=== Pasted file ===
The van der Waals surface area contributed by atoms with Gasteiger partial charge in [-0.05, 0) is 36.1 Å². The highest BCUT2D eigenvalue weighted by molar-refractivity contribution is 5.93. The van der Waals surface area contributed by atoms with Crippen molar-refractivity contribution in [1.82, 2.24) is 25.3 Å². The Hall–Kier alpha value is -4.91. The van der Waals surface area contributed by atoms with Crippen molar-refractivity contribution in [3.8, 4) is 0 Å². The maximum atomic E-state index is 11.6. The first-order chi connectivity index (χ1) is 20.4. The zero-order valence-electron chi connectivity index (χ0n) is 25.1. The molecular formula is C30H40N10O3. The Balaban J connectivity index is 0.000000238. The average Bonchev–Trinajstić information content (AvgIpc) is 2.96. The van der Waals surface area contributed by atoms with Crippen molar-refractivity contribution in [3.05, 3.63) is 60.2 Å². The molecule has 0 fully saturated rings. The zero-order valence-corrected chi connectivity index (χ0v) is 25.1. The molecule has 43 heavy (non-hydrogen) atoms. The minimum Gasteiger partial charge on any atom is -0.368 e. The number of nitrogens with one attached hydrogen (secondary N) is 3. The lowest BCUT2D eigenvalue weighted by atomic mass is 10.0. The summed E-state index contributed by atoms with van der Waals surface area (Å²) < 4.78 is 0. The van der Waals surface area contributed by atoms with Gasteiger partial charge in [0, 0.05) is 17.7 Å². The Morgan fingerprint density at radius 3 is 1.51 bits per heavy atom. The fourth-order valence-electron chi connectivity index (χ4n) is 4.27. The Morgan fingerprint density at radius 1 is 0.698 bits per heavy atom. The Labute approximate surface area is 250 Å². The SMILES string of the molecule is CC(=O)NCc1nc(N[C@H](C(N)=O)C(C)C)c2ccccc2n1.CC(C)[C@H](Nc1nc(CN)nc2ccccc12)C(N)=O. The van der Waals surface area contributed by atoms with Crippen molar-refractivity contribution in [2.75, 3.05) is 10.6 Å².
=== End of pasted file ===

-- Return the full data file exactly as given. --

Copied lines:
The van der Waals surface area contributed by atoms with Gasteiger partial charge in [-0.05, 0) is 36.1 Å². The highest BCUT2D eigenvalue weighted by molar-refractivity contribution is 5.93. The van der Waals surface area contributed by atoms with Crippen molar-refractivity contribution in [1.82, 2.24) is 25.3 Å². The Hall–Kier alpha value is -4.91. The van der Waals surface area contributed by atoms with Crippen molar-refractivity contribution in [3.8, 4) is 0 Å². The maximum atomic E-state index is 11.6. The first-order chi connectivity index (χ1) is 20.4. The zero-order valence-electron chi connectivity index (χ0n) is 25.1. The molecular formula is C30H40N10O3. The Balaban J connectivity index is 0.000000238. The average Bonchev–Trinajstić information content (AvgIpc) is 2.96. The van der Waals surface area contributed by atoms with Crippen molar-refractivity contribution in [3.05, 3.63) is 60.2 Å². The molecule has 0 fully saturated rings. The zero-order valence-corrected chi connectivity index (χ0v) is 25.1. The molecule has 43 heavy (non-hydrogen) atoms. The minimum Gasteiger partial charge on any atom is -0.368 e. The number of nitrogens with one attached hydrogen (secondary N) is 3. The lowest BCUT2D eigenvalue weighted by atomic mass is 10.0. The summed E-state index contributed by atoms with van der Waals surface area (Å²) < 4.78 is 0. The van der Waals surface area contributed by atoms with Gasteiger partial charge in [0, 0.05) is 17.7 Å². The Morgan fingerprint density at radius 3 is 1.51 bits per heavy atom. The fourth-order valence-electron chi connectivity index (χ4n) is 4.27. The Morgan fingerprint density at radius 1 is 0.698 bits per heavy atom. The Labute approximate surface area is 250 Å². The SMILES string of the molecule is CC(=O)NCc1nc(N[C@H](C(N)=O)C(C)C)c2ccccc2n1.CC(C)[C@H](Nc1nc(CN)nc2ccccc12)C(N)=O. The van der Waals surface area contributed by atoms with Crippen molar-refractivity contribution in [2.75, 3.05) is 10.6 Å².